Surviving the Teenage Years
During their teenage phase your children will tell you one thing and act in another way. So how can parents survive the teenage years with their relationships and sanity intact?
How long will my teenager drive me nuts?
Face it, folks. As long as you have a teenager around, you have a crazy-maker in the house. And despite what you’ve read or been told, this common strain of insanity may last even longer than you might imagine… possibly as long as 14 years! Yes that would make your darling child at least 25 before you and your spouse can take a deep breath and regain any measure of peace.
Your survival depends on the strength, stamina, and emotional endurance you have developed before the teenage years arrive. To train for the rigours of the impending marathon, an in-depth review of yourself and your marriage will be first on your preparedness list. Next, it will require the development of some good friendships to support you. Last but not least, by reading anything available on the subject of teenagers you will come to know that that you are not alone.
The teenage phase can best be described as a search for self, conducted with a magnifying glass. Your teenager will use a magnifying glass to distort every life detail, exaggerating both size and importance. Teenagers become emotionally near-sighted, sometimes to the point of complete blindness.
During their teenage phase your children will tell you one thing and act in another way.
Double signals keep you from being in charge of yourself by allowing your teenager to rule your roost. You, as parent, need to be in charge of yourself and your home. Parenting does not give you the right to push your kids around, but nor do they have a right to confuse you and thereby take control.
You may feel trapped between anger and fear, with no idea what to do. Your child’s teenage years can be used as rigorous exercise of your emotional muscles. You can learn how to cope with manipulators everywhere during these years, if you manage to hold yourself and your marriage together.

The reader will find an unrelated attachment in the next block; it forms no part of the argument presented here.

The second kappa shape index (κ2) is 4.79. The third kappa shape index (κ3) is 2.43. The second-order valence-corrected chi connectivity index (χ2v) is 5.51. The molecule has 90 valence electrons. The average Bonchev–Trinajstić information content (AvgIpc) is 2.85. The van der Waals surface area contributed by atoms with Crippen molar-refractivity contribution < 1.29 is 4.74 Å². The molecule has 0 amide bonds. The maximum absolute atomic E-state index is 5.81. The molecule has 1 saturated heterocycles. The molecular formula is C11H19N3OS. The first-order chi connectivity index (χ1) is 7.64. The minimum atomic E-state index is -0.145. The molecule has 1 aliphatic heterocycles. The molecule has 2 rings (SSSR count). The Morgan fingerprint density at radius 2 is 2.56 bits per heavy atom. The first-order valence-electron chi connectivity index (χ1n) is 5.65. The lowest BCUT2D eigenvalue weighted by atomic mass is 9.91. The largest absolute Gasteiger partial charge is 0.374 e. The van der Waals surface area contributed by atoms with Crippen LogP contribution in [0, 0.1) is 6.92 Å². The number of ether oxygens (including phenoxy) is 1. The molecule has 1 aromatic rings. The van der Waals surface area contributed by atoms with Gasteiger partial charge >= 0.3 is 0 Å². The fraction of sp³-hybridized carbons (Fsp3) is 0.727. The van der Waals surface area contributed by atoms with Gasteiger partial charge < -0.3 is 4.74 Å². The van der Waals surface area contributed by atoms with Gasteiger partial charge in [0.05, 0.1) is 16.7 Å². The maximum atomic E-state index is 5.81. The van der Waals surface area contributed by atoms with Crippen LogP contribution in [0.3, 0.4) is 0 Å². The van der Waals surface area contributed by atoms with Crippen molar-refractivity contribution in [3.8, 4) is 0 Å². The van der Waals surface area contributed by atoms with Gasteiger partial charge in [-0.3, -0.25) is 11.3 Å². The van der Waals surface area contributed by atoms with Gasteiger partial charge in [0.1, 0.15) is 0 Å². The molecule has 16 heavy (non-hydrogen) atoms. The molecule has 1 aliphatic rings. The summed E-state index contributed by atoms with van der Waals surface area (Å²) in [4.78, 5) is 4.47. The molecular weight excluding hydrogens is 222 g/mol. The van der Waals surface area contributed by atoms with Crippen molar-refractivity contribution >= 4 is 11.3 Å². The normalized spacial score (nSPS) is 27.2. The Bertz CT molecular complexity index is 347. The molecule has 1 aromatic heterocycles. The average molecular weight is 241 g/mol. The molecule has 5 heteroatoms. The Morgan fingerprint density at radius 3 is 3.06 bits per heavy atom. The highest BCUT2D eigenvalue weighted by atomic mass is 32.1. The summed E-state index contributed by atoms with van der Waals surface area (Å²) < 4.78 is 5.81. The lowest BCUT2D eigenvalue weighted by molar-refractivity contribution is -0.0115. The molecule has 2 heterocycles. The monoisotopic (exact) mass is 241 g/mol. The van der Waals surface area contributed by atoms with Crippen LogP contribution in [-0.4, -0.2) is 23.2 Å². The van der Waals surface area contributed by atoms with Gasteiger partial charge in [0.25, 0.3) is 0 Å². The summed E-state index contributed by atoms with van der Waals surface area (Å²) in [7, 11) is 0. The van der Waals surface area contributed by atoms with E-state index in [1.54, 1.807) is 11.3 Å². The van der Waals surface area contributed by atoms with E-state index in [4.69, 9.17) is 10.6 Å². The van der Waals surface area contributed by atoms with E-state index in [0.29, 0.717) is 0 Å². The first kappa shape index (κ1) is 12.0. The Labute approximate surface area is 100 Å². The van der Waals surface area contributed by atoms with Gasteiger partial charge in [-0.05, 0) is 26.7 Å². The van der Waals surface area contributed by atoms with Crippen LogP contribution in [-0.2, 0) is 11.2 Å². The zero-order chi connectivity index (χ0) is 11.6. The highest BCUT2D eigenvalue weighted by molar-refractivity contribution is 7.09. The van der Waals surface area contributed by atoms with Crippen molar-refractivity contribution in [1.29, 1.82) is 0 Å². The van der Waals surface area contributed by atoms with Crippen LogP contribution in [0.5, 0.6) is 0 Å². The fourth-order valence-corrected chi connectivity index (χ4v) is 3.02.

Teens frequently learn double signals from their parents. For example, my husband used to wake our daughter by saying, “Wake up – it’s 7:00 and the school bus will be here at 7:30, you overslept, hurry, hurry.” So she’d get up and dressed very rapidly and rush into the kitchen where she’d sit down at the table and start to eat. I would come in and I’d say to her, “Not so fast, it’s not good for your stomach.” Aha - a double signal! No wonder the cereal bowl hit the floor with a crash! She’d been told ‘rush, rush, rush’ by one parent, and ‘don’t eat so fast’ by the other. It’s an innocent double signal, but a huge problem for youngsters who are often bombarded by conflicting instructions.
Your teenager is also a jumble of double signals. At Christmas, for example, they may speak out against commercialism in religious holidays but will also give you a list of their favourite stores and brands.
The skill is to keep your brain and the brains of your teenager watchful and attentive. Perhaps you, as parent, can teach and model this behaviour to your teenager. At school, popularity, peer pressure, A-levels and sport all combine to form giant sources of double signals. Then these pressures aggravate their behaviours at home and interactions with you. The storekeepers tell them not to use skateboards but all their friends do. Parents will ask at bedtime if all the homework was finished and in the next breath complain: “you never help around the house.”
Life is not smooth sailing with a teenager in your house. Like the Man in the Iron Mask, you can count the years and cross them off one by one. Enduring the 14 years ahead of you takes patience and fortitude. Just remember, they, and you, will somehow survive these rough years.
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